Of more concern is the weak wording of other water targets, phrased in ways that will make them all but impossible to measure.. Nevertheless, targets 6.1 and 6.2 are visionary and inspiring in nature with elements of progressive realisation from the human rights framework. While outside the household access in schools and health centres are not explicitly mentioned they are clearly included in the “for all” formulation. Either way, there is still much work to do in the remaining targets to make them smart.

There are other important goals related with the water and sanitation sector. Goal 1 on ending poverty in all its forms everywhere and Goal 10 on reducing inequalities within and among countries are inspiring and brave, reflecting a human rights approach.

What happens next? What can the organisations in the sector do to remain engaged in the debate?

  • The prevailing opinion is that currently no one actively disagrees with the Water goal in the consultation process, but equally there is no “solid block” of countries or leaders who are actively supporting it. The most powerful way to increase the chance of goal 6 being retained in the negotiations process is therefore through identifying and catalyzing influential Members States to be ‘WASH Champions’ as part of a political dialogue. We propose for instance the countries that sponsored the UN human right resolution to water and sanitation are encouraged to take up this role.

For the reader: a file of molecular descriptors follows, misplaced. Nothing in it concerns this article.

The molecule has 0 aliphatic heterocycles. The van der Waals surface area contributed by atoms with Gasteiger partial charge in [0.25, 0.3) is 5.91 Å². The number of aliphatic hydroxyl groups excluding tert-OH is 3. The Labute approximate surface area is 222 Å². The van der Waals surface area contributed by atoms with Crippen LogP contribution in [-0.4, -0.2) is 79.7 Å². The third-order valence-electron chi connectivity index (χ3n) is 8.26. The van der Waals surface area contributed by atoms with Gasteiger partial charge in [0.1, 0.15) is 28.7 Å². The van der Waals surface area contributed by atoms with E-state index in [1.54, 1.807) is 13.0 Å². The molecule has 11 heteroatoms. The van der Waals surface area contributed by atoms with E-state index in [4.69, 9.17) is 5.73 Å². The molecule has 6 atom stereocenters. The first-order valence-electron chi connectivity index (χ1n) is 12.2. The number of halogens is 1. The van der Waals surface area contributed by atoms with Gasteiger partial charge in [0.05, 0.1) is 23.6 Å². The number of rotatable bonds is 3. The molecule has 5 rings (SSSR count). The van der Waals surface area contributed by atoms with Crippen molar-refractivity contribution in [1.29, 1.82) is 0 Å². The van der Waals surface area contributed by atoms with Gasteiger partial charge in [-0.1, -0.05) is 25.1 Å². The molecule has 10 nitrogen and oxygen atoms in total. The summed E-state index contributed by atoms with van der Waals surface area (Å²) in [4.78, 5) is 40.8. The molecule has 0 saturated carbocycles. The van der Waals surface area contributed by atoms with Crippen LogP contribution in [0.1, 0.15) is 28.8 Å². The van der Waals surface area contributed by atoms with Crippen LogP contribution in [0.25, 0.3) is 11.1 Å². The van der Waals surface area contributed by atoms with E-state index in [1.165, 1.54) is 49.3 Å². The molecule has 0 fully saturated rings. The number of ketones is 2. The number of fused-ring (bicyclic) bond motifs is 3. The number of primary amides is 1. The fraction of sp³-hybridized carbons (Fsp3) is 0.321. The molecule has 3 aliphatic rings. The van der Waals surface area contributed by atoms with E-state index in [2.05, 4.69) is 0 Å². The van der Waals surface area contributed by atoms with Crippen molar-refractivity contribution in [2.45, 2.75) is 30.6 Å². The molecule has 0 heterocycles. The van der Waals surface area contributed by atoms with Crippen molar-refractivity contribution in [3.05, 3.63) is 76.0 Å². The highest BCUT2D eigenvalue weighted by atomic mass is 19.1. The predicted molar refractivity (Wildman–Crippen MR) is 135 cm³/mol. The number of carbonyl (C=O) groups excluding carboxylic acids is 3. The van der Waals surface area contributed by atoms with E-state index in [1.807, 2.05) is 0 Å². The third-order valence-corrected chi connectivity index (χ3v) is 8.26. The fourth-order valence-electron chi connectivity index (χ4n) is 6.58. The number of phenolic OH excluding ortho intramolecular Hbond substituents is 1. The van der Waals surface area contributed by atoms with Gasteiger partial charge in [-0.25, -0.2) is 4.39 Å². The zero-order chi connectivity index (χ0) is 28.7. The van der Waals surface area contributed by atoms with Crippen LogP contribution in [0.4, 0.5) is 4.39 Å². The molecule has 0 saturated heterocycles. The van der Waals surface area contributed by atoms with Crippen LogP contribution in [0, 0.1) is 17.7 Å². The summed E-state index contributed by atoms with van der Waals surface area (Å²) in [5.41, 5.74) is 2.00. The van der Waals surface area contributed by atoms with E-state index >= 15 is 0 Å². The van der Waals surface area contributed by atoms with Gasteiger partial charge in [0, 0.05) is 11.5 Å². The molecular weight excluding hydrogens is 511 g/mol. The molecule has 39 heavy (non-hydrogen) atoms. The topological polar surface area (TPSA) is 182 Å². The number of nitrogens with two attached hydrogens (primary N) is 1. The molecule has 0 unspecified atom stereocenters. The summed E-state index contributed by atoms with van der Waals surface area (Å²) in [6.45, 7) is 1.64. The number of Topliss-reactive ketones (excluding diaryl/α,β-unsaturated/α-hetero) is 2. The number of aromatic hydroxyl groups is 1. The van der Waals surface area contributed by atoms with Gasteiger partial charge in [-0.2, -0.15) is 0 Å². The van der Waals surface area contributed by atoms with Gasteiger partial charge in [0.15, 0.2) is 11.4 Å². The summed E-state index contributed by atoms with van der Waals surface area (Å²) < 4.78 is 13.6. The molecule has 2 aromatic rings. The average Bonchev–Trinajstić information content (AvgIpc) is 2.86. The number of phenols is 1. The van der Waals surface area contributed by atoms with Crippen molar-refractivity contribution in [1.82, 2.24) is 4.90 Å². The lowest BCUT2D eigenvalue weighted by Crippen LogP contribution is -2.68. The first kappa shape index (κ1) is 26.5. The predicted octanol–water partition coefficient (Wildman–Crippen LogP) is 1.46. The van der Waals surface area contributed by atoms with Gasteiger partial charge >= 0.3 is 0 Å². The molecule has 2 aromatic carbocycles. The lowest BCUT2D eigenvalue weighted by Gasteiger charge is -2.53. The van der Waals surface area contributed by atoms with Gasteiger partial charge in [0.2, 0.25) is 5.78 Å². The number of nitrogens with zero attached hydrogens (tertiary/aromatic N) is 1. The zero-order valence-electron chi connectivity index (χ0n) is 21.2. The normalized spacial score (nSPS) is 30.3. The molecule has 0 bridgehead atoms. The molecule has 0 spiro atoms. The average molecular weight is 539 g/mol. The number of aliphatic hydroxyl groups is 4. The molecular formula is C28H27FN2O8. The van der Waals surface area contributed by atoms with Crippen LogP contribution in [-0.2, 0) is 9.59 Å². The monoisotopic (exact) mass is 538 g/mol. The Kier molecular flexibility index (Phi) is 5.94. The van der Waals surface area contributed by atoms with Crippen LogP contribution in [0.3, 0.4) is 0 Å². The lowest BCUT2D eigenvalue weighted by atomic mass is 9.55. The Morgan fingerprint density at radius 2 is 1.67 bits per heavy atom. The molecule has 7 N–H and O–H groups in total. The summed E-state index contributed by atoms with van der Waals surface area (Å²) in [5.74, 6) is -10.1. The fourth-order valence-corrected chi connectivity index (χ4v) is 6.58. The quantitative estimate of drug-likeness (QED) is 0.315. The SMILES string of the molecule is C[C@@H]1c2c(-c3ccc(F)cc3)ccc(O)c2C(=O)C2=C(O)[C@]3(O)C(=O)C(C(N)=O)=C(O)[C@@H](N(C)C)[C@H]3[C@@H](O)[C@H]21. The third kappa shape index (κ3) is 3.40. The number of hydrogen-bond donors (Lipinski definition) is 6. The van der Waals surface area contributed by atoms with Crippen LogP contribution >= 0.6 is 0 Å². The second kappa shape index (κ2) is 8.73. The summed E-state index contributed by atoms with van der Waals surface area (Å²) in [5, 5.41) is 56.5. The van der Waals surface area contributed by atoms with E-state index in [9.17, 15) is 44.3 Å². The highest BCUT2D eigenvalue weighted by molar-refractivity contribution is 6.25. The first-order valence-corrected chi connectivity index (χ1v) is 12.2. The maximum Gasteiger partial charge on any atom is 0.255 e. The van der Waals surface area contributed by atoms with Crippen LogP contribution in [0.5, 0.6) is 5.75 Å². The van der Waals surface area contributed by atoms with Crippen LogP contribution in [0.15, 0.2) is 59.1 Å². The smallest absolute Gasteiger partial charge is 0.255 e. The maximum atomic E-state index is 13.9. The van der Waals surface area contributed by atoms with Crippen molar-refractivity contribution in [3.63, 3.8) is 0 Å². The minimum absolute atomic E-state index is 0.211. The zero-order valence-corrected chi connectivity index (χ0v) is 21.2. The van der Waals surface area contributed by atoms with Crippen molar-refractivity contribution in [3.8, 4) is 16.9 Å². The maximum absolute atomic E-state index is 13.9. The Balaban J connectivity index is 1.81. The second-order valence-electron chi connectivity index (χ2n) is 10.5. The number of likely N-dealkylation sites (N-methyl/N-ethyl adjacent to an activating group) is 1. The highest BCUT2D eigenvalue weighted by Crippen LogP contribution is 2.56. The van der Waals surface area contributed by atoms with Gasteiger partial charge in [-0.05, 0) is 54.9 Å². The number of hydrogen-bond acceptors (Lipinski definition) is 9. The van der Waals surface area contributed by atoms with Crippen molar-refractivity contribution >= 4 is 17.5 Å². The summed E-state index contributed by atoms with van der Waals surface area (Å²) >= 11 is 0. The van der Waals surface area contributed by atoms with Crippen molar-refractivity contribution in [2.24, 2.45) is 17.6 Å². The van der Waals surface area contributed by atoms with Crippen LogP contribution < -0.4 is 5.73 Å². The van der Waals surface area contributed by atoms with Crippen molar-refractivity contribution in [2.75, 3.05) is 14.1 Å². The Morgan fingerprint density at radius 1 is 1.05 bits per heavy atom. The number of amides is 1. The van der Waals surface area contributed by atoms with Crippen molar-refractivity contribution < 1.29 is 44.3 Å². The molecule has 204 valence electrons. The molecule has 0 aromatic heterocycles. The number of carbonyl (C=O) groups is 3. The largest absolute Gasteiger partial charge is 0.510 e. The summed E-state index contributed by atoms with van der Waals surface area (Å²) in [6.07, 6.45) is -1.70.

• There is an opportunity for the SWA partnership with the formal involvement of some Member States of lower income countries to engage in the political dialogue as well as AMCOW and other Regional bodies.
  • At some point there will be the need to move down a level to define indicators and clarify definition of terms, but no one seems to know exactly when or how this process will unfold. We hope that during this process the technical outputs of the WHO/JMP working groups over the last two years could be re-instated

Above all, we call on the core organisations – and individuals – at the heart of driving this negotiation and refinement of the SDGs, and specifically Goal 6, to be much more transparent about the process, about the content details and to be more inclusive across the WASH sector as a whole. In this case information really is power, and it needs to be wielded carefully and sensitively. What ends up in this goal – and indeed what gets cut out – will set the agenda for the sector in the coming years and even decades, will impact investment decisions and have a real influence on the scale of our collective ambition.